I’m a Canuck fan by marriage.
For the 31 seasons we have been together I have watched Darcy’s hopes rise every year only to be dashed to pieces in the end. “Oh well,” he says at the end of every hockey season. “Next year.” And sure enough, when the next season skates forward on its sharp silver blades there Darcy is ready to cheer for his beloved Canucks all over again.
Over the years I have become a bit of a fan myself. I can talk hockey and I even enjoy watching the odd game, but I still have a long way to go before I’m on the same level as Darcy. In game six when the Canucks gave up four goals in as many minutes I couldn’t stand to watch anymore. I got up and retreated to my garden. Darcy got up, went to the closet and put on his Canuck jersey. That’s the difference between a real fan and a bit of a fan. A real fan is there for the bitter and the sweet, the wins and the losses. And if you’re a real Canuck fan, you know all too well about losses.
I wanted Vancouver to win for Darcy and all the other lifelong fans. The fans on the couches and fans like our son who pooled resources to make the trek to Vancouver in hopes of being present when their team finally made history. The son who only once in his two dozen years said, “Why did you have to make me a Canuck fan?” Fans who have only seen their team hoist the Stanley Cup in their dreams. Not the fans who riot when their team loses, but the ones who cheer anyway and patiently wait for next year.
What a season it was. Winning the President’s trophy, making it to the Stanley Cup final and having the same guy between the pipes who brought the gold medal home to Canada in the very same building only a year before! No one can say that the Canucks didn’t play good this year. However, it seemed the last few games digressed from skilled puck handling and displays of athleticism to cheap shots, embellishments and outright goon tactics.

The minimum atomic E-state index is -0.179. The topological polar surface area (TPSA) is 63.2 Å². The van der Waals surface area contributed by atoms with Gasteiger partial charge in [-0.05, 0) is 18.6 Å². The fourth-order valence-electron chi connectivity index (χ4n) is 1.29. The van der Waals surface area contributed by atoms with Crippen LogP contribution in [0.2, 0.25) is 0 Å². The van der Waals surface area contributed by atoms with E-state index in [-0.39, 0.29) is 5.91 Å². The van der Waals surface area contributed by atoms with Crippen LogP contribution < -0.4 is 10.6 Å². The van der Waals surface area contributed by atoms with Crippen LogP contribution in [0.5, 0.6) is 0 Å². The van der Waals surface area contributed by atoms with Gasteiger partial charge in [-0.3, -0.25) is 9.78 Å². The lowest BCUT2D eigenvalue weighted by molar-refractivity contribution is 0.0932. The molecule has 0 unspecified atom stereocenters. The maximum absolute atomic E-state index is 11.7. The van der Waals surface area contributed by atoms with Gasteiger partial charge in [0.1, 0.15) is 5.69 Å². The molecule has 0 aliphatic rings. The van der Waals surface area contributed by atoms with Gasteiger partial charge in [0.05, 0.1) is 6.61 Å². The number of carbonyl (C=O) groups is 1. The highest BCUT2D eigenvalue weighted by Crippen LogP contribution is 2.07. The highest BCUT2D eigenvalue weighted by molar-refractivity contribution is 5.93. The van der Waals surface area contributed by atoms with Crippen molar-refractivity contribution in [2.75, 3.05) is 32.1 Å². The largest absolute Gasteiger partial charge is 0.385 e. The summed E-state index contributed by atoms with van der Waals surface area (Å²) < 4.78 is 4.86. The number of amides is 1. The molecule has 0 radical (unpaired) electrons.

It’s thrilling to watch a player outskate another to dangle a puck into the net. It’s not so thrilling to watch someone sprawled out on the ice from a blind hit. But that’s just my opinion.
Speaking of my opinion, I hate the whole white towel thing. There, I said it. I don’t believe in towel power. There is no power in a towel, only surrender. Back in 1982 when Coach Roger Neilson draped a white towel over a hockey stick and held it up in mock surrender in response to some bad calls by the referees it was wonderful. He was tossed from the game for his comic genius, but it was still genius. Fans brought their own white towels to the next game and the Canucks went on to the Stanley Cup final for the first time in franchise history. And then they lost to the Islanders. They lost. As in they didn’t win. Still, the towels were looked upon as some sort of lucky charm. They waved them about in the Stanley cup final in 1994. They lost that one too.
Neilson meant it as a sign of surrender. He didn’t mean it as a harbinger for victory. Towels are for crying into. To me, sending out a kid at the start of every home game to wave a white towel on the end of his stick is like announcing our surrender before the game even begins. I respect the symbolism and the history but it still smacks of defeat and excuses. Boston has a statue of Bobby Orr caught in horizontal flight after scoring his legendary winning goal. Vancouver has a statue of Roger Neilson surrendering. I say the Canucks need to score that winning goal and forget about surrendering.
Of course it’s not the towels or the statues or the fans or even the individual players that win or lose the Stanley Cup. It’s the team. As Chara hoisted the cup for Boston and Vancouver fans gathered up their disappointment one fan summed the whole season up in eight simple words. Standing on the street corner he leaned his green and blue face into the microphone and explained to the television audience what had just happened. “We won all year and then we lost,” he said.
As for Darcy, he dropped his jersey into the hamper and said, “Next year.” Me? I went out to my garden.
Shannon McKinnon is a humour columnist from Northern BC. You can reach her for comment at firstname.lastname@example.org.